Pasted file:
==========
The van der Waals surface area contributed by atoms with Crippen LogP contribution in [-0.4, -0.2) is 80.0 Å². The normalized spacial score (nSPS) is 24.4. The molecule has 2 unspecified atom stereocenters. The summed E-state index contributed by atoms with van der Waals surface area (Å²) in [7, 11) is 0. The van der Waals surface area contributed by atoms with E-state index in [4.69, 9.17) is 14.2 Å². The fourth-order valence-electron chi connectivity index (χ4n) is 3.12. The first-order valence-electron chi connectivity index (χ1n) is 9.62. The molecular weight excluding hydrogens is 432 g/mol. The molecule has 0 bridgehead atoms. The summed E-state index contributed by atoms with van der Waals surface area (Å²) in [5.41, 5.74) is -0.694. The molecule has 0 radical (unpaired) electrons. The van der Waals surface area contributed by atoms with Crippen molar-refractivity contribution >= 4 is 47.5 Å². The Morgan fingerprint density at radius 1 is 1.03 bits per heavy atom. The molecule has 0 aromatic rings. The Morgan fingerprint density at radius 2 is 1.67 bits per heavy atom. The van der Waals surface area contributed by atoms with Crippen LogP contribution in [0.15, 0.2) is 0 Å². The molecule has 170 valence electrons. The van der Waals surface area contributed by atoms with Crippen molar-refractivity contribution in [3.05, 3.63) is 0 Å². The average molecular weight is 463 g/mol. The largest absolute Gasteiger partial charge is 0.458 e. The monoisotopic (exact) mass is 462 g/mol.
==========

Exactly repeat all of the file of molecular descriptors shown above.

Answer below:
The van der Waals surface area contributed by atoms with Crippen LogP contribution in [-0.4, -0.2) is 80.0 Å². The normalized spacial score (nSPS) is 24.4. The molecule has 2 unspecified atom stereocenters. The summed E-state index contributed by atoms with van der Waals surface area (Å²) in [7, 11) is 0. The van der Waals surface area contributed by atoms with E-state index in [4.69, 9.17) is 14.2 Å². The fourth-order valence-electron chi connectivity index (χ4n) is 3.12. The first-order valence-electron chi connectivity index (χ1n) is 9.62. The molecular weight excluding hydrogens is 432 g/mol. The molecule has 0 bridgehead atoms. The summed E-state index contributed by atoms with van der Waals surface area (Å²) in [5.41, 5.74) is -0.694. The molecule has 0 radical (unpaired) electrons. The van der Waals surface area contributed by atoms with Crippen molar-refractivity contribution >= 4 is 47.5 Å². The Morgan fingerprint density at radius 1 is 1.03 bits per heavy atom. The molecule has 0 aromatic rings. The Morgan fingerprint density at radius 2 is 1.67 bits per heavy atom. The van der Waals surface area contributed by atoms with Crippen LogP contribution in [0.15, 0.2) is 0 Å². The molecule has 170 valence electrons. The van der Waals surface area contributed by atoms with Crippen molar-refractivity contribution in [3.05, 3.63) is 0 Å². The average molecular weight is 463 g/mol. The largest absolute Gasteiger partial charge is 0.458 e. The monoisotopic (exact) mass is 462 g/mol.